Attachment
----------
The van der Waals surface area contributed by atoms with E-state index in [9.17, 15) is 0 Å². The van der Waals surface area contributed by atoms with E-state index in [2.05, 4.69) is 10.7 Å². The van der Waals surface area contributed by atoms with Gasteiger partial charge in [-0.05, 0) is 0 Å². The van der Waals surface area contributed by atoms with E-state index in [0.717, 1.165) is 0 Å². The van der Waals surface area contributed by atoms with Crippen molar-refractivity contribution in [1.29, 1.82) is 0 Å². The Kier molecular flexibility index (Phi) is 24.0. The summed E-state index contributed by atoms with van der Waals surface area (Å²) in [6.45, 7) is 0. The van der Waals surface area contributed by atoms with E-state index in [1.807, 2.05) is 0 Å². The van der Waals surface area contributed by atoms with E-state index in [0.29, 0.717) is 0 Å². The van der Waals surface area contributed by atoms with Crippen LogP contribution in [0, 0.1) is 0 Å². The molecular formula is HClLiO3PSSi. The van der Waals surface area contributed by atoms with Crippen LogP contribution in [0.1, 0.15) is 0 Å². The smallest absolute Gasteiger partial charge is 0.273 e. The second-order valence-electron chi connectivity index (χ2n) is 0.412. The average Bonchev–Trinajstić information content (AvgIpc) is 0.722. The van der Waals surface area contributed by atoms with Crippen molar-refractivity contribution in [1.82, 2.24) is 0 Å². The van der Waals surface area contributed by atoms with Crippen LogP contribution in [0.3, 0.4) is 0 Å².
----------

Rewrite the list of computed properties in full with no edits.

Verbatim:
The van der Waals surface area contributed by atoms with E-state index in [9.17, 15) is 0 Å². The van der Waals surface area contributed by atoms with E-state index in [2.05, 4.69) is 10.7 Å². The van der Waals surface area contributed by atoms with Gasteiger partial charge in [-0.05, 0) is 0 Å². The van der Waals surface area contributed by atoms with E-state index in [0.717, 1.165) is 0 Å². The van der Waals surface area contributed by atoms with Crippen molar-refractivity contribution in [1.29, 1.82) is 0 Å². The Kier molecular flexibility index (Phi) is 24.0. The summed E-state index contributed by atoms with van der Waals surface area (Å²) in [6.45, 7) is 0. The van der Waals surface area contributed by atoms with E-state index in [1.807, 2.05) is 0 Å². The van der Waals surface area contributed by atoms with E-state index in [0.29, 0.717) is 0 Å². The van der Waals surface area contributed by atoms with Crippen LogP contribution in [0, 0.1) is 0 Å². The molecular formula is HClLiO3PSSi. The van der Waals surface area contributed by atoms with Crippen LogP contribution in [0.1, 0.15) is 0 Å². The smallest absolute Gasteiger partial charge is 0.273 e. The second-order valence-electron chi connectivity index (χ2n) is 0.412. The average Bonchev–Trinajstić information content (AvgIpc) is 0.722. The van der Waals surface area contributed by atoms with Crippen molar-refractivity contribution in [1.82, 2.24) is 0 Å². The van der Waals surface area contributed by atoms with Crippen LogP contribution in [0.3, 0.4) is 0 Å².